Management server 240 thereafter is ready to control/permit access to the configuration data 230, in particular the data portions shown in FIG. 4A. Thus, application 220A may invoke the method is RegenerateData (shown in portion 640) for accessing (to request) the value of the parameter regenerateData. In response, management server 240 inspects the configuration data to identify a value (true) of the parameter. The identified value is provided to application 220A according to the registered management interface as a response to the request.

As noted above, the management server 240 also facilitates an administrator to access the configuration data using management console 270. An example screenshot of a management console is depicted in FIG. 7. Display area 700 represents a portion of a user interface displayed by a management console application such as Oracle Enterprise Manager noted above. Display area 740 displays the various parameters of data portion 430, and also enables the administrator to modify some of the values (using the drop down lists shown there).

It should be appreciated that the different applications 220A and 220B can operate with corresponding schemas for the same parameters. For example, application 220A may operate according to a first schema illustrated above in FIG. 4B, in which parameter regenerateData is defined to be of data type Boolean.

On the other hand, application 220B may operate according to another schema in which the same parameter is defined to be a string. In such a situation, the corresponding JAXB classes of FIGS. 5A and 5B, and also MBean classes of FIGS. 6A and 6B may be generated with the parameter being accessible as a string.

It should be further appreciated that the features described above can be implemented in various embodiments as a desired combination of one or more of hardware, executable modules, and firmware. The description is continued with respect to an embodiment in which various features are operative when the software instructions described above are executed.

7. Digital Processing System

FIG. 8 is a block diagram illustrating the details of digital processing system 800 in which various aspects of the present invention are operative by execution of appropriate executable modules. Digital processing system 800 may correspond to any system (such as server system 160A) executing the enterprise compensation application or the client system (110A-110C) providing the corresponding user interface.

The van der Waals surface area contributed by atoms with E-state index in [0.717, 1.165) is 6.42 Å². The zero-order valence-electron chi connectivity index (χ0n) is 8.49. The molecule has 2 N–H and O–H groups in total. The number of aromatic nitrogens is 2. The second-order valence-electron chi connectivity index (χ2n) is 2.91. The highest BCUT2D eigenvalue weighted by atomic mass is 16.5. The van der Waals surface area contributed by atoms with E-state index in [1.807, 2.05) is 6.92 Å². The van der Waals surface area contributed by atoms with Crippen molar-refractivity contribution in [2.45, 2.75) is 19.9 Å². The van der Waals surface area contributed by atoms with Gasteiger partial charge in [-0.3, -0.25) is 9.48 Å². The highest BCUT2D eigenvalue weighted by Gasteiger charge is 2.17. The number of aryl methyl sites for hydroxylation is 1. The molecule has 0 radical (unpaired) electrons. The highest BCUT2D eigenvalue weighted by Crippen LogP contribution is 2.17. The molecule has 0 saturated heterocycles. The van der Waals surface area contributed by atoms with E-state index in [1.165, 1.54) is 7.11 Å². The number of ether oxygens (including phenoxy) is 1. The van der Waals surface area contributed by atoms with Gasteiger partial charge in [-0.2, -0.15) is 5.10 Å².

Digital processing system 800 may contain one or more processors (such as a central processing unit (CPU) 810), random access memory (RAM) 820, secondary memory 830, graphics controller 860, display unit 870, network interface 880, and input interface 890. All the components except display unit 870 may communicate with each other over communication path 850, which may contain several buses as is well known in the relevant arts. The components of FIG. 8 are described below in further detail.

CPU 810 may execute instructions stored in RAM 820 to provide several features of the present invention. CPU 810 may contain multiple processing units, with each processing unit potentially being designed for a specific task. Alternatively, CPU 810 may contain only a single general-purpose processing unit.

RAM 820 may receive instructions from secondary memory 830 using communication path 850. RAM 820 is shown currently containing software instructions constituting shared environment 825 and/or user programs 826 (such as networking applications, database applications, etc.). Shared environment 825 contains utilities shared by user programs, and such shared utilities include operating system, device drivers, virtual machines, flow engine, etc., which provide a (common) run time environment for execution of user programs/applications.

Graphics controller 860 generates display signals (e.g., in RGB format) to display unit 870 based on data/instructions received from CPU 810. Display unit 870 contains a display screen to display the images defined by the display signals (such as the user interfaces shown in FIGS. 3A-3C and 4A-4B). Input interface 890 may correspond to a keyboard and a pointing device (e.g., touch-pad, mouse) and may be used to provide the user inputs required for several aspects of the present invention (such as those provided for interacting with the user interfaces shown in FIGS. 3A-3C and 4A-4B). Network interface 880 provides connectivity to a network (e.g., using Internet Protocol), and may be used to communicate with other connected systems (such as client systems 110A-110C, data store 180, etc.) of FIG. 1.